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Restoration of tumor suppressor miR-34 inhibits human p53-mutant gastric cancer tumorspheres

Overview of attention for article published in BMC Cancer, September 2008
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  • In the top 25% of all research outputs scored by Altmetric
  • High Attention Score compared to outputs of the same age (81st percentile)

Mentioned by

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4 patents
wikipedia
1 Wikipedia page

Citations

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314 Dimensions

Readers on

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140 Mendeley
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1 CiteULike
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1 Connotea
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Title
Restoration of tumor suppressor miR-34 inhibits human p53-mutant gastric cancer tumorspheres
Published in
BMC Cancer, September 2008
DOI 10.1186/1471-2407-8-266
Pubmed ID
Authors

Qing Ji, Xinbao Hao, Yang Meng, Min Zhang, Jeffrey DeSano, Daiming Fan, Liang Xu

Abstract

MicroRNAs (miRNAs), some of which function as oncogenes or tumor suppressor genes, are involved in carcinogenesis via regulating cell proliferation and/or cell death. MicroRNA miR-34 was recently found to be a direct target of p53, functioning downstream of the p53 pathway as a tumor suppressor. miR-34 targets Notch, HMGA2, and Bcl-2, genes involved in the self-renewal and survival of cancer stem cells. The role of miR-34 in gastric cancer has not been reported previously. In this study, we examined the effects of miR-34 restoration on p53-mutant human gastric cancer cells and potential target gene expression. Human gastric cancer cells were transfected with miR-34 mimics or infected with the lentiviral miR-34-MIF expression system, and validated by miR-34 reporter assay using Bcl-2 3'UTR reporter. Potential target gene expression was assessed by Western blot for proteins, and by quantitative real-time RT-PCR for mRNAs. The effects of miR-34 restoration were assessed by cell growth assay, cell cycle analysis, caspase-3 activation, and cytotoxicity assay, as well as by tumorsphere formation and growth. Human gastric cancer Kato III cells with miR-34 restoration reduced the expression of target genes Bcl-2, Notch, and HMGA2. Bcl-2 3'UTR reporter assay showed that the transfected miR-34s were functional and confirmed that Bcl-2 is a direct target of miR-34. Restoration of miR-34 chemosensitized Kato III cells with a high level of Bcl-2, but not MKN-45 cells with a low level of Bcl-2. miR-34 impaired cell growth, accumulated the cells in G1 phase, increased caspase-3 activation, and, more significantly, inhibited tumorsphere formation and growth. Our results demonstrate that in p53-deficient human gastric cancer cells, restoration of functional miR-34 inhibits cell growth and induces chemosensitization and apoptosis, indicating that miR-34 may restore p53 function. Restoration of miR-34 inhibits tumorsphere formation and growth, which is reported to be correlated to the self-renewal of cancer stem cells. The mechanism of miR-34-mediated suppression of self-renewal appears to be related to the direct modulation of downstream targets Bcl-2, Notch, and HMGA2, indicating that miR-34 may be involved in gastric cancer stem cell self-renewal/differentiation decision-making. Our study suggests that restoration of the tumor suppressor miR-34 may provide a novel molecular therapy for p53-mutant gastric cancer.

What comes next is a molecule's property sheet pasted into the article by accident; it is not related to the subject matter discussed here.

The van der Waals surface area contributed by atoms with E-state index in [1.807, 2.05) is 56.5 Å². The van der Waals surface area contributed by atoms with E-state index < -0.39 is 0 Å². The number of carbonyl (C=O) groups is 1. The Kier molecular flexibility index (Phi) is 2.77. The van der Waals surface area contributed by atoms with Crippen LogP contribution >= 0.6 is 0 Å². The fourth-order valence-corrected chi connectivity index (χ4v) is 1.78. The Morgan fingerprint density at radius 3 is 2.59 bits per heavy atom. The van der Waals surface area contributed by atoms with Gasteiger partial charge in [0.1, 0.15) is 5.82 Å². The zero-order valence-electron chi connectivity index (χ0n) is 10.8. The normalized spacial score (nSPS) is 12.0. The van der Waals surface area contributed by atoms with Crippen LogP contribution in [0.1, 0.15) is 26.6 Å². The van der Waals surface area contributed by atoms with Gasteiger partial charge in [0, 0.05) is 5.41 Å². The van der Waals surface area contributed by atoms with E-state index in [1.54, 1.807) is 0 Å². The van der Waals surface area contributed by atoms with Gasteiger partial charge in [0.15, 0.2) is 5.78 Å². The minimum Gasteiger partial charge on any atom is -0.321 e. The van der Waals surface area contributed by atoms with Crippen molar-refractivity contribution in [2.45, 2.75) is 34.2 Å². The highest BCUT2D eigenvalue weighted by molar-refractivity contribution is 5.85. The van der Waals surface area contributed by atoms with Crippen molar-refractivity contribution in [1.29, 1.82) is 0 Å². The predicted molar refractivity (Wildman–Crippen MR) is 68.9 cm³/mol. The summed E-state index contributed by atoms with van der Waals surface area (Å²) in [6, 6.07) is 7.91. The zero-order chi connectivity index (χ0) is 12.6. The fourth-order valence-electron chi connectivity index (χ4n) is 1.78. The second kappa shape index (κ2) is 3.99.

Mendeley readers

The data shown below were compiled from readership statistics for 140 Mendeley readers of this research output. Click here to see the associated Mendeley record.

Geographical breakdown

Country Count As %
Spain 1 <1%
United States 1 <1%
Denmark 1 <1%
Unknown 137 98%

Demographic breakdown

Readers by professional status Count As %
Student > Ph. D. Student 38 27%
Researcher 35 25%
Student > Master 15 11%
Student > Bachelor 14 10%
Student > Postgraduate 7 5%
Other 20 14%
Unknown 11 8%
Readers by discipline Count As %
Agricultural and Biological Sciences 58 41%
Biochemistry, Genetics and Molecular Biology 28 20%
Medicine and Dentistry 25 18%
Engineering 4 3%
Computer Science 2 1%
Other 5 4%
Unknown 18 13%

Attention Score in Context

This research output has an Altmetric Attention Score of 9. This is our high-level measure of the quality and quantity of online attention that it has received. This Attention Score, as well as the ranking and number of research outputs shown below, was calculated when the research output was last mentioned on 19 November 2020.
All research outputs
#2,732,873
of 19,441,086 outputs
Outputs from BMC Cancer
#623
of 7,004 outputs
Outputs of similar age
#50,055
of 274,557 outputs
Outputs of similar age from BMC Cancer
#1
of 1 outputs
Altmetric has tracked 19,441,086 research outputs across all sources so far. Compared to these this one has done well and is in the 84th percentile: it's in the top 25% of all research outputs ever tracked by Altmetric.
So far Altmetric has tracked 7,004 research outputs from this source. They receive a mean Attention Score of 4.1. This one has done particularly well, scoring higher than 90% of its peers.
Older research outputs will score higher simply because they've had more time to accumulate mentions. To account for age we can compare this Altmetric Attention Score to the 274,557 tracked outputs that were published within six weeks on either side of this one in any source. This one has done well, scoring higher than 81% of its contemporaries.
We're also able to compare this research output to 1 others from the same source and published within six weeks on either side of this one. This one has scored higher than all of them